The suggestion appeared to come as a shock to some City Council members who supported the cycle lane in a vote last month – one has called for a “full discussion again” on what exactly they had actually approved.

Councillors had voted 17-1 in favour of the principle of providing a cycleway that will stretch from Grattan Road all along the Prom.

The motion that passed at the September meeting proposed that the Council “shall urgently seek” to create a two-way segregated cycle track on a temporary basis along the coastal side of the Prom.

It was agreed that from the Blackrock Tower junction to the Barna Road would be a one-way cycle track.

The motion was voted on without debate, which meant Council officials did not have an opportunity to question the proposal.

At a meeting on Monday, the debate was revisited when Uinsinn Finn, Director of Services for Transportation, indicated that a one-way traffic system would be introduced in Salthill to facilitate a two-way cycle lane from Grattan Road to Blackrock.

This could mean that the outbound lane of traffic, closest to the sea, could be closed to all traffic bar bikes.

Mr Finn said that he would have sought clarity at the previous meeting – if debate were allowed – about what was meant by ‘temporary’.

This is a shortened preview version of this article. To read the rest of the story, see this week’s Galway City Tribune. You can buy a digital edition HERE.

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Galway Christmas Market gets go-ahead for next month



From this week’s Galway City Tribune – It’s the first real sign of a restoration of normality in terms of the retail and hospitality sectors in the city – the return of the Christmas Market next month to Eyre Square.

This week, the City Council’s planning department gave the go-ahead for the outdoor retail and gourmet food ‘spread’ that has been part of the festive season in Galway since 2010.

The exception was last year when, like so many other public gatherings since the Covid crisis broke in March 2020, the event had to be cancelled because of public health concerns.

Christmas Market Organiser, Maria Moynihan Lee, Managing Director of Milestone Inventive, confirmed to the Galway City Tribune, that she had received official confirmation on Thursday from the City Council of the go-ahead being given for the event.

“This is really wonderful news for the city and especially so in terms of the retail and hospitality sectors. For every €1 spent at the market another €3 will be spent on the high street – this will be a real boost for Galway,” she said.

Maria Moynihan Lee confirmed that the market would have an earlier than usual start of Friday, November 12 and would run through until the Wednesday evening of December 22.

(Photo: Declan Colohan)

This is a shortened preview version of this article. To read the rest of the story, see this week’s Galway City Tribune. You can buy a digital edition HERE.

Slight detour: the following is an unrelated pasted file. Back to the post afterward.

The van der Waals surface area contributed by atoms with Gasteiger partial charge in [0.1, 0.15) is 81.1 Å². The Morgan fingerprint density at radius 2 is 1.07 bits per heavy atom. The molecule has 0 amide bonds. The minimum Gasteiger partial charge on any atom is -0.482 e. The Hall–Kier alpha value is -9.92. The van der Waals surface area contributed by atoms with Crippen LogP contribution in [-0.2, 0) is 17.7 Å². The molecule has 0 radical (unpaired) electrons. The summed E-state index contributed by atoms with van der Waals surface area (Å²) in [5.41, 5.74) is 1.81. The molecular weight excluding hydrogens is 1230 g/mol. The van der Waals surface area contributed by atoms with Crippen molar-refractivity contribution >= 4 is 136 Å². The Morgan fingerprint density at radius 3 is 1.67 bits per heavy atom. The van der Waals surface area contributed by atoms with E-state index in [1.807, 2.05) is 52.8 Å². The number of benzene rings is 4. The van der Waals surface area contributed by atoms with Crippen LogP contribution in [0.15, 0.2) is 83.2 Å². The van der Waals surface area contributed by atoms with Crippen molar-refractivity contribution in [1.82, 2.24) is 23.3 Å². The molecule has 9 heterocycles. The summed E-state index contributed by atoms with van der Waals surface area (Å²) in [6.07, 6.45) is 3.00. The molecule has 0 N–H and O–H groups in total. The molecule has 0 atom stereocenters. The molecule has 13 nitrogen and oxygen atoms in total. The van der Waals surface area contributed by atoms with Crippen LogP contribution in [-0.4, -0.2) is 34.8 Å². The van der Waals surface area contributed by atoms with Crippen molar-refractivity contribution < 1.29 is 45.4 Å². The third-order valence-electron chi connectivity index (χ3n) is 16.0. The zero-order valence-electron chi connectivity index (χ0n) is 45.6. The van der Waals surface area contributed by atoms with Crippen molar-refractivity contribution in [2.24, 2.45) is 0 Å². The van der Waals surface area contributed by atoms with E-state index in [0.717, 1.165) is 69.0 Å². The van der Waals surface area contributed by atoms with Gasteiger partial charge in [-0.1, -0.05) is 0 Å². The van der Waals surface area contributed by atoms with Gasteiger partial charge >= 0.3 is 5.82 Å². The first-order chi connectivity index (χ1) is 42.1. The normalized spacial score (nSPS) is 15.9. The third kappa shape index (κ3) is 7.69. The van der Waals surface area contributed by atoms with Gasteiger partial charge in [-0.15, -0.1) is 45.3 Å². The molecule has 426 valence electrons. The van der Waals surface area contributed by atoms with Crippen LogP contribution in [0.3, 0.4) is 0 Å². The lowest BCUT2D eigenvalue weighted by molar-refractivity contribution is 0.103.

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Work/live units form part of new Galway City affordable housing project



From this week’s Galway City Tribune – Five ‘live/work’ units form part of the design of a new affordable and social housing development planned for Ballybane.

The mixed development unanimously approved by city councillors this week will provide 103 apartments and houses in the Coillte Mhuirlinne estate.

A total of 85 homes will be affordable, although the details of how much they will cost to purchase have yet to be decided. The remaining 20%, or 18 units, will be social housing. Some €4.6 million in Government funding has already been approved for the social housing aspect of the plan.

Included in the design of the housing development is a ‘live/work’ element.

The Council’s Acting Director of Services for Housing, Tom Prendergast, explained that the ground floor of the five live/work three-storey units would contain an office, retail or commercial unit for service providers with three-bedroom maisonettes over the next two floors.

“It would be envisioned that these five units would be small-scale businesses run by the occupants living above.

“There would be little passing trade for any commerciality of these units so we would envisage small local services similar to a hairdresser, accountant, physiotherapist would occupy these units as an extension of ‘working from home’,” the report to city councillors said.

Mr Prendergast said the concept was similar to people living over their shops in towns and city centres. A crèche will also be built close to the commercial units.

Mayor of Galway, Colette Connolly, said she hoped lessons were learned from the previous commercial property development in Ballybane where units “were empty for 15 years” and some public bodies could not afford the rents.

This is a shortened preview version of this article. To read the rest of the story, see this week’s Galway City Tribune. You can buy a digital edition HERE.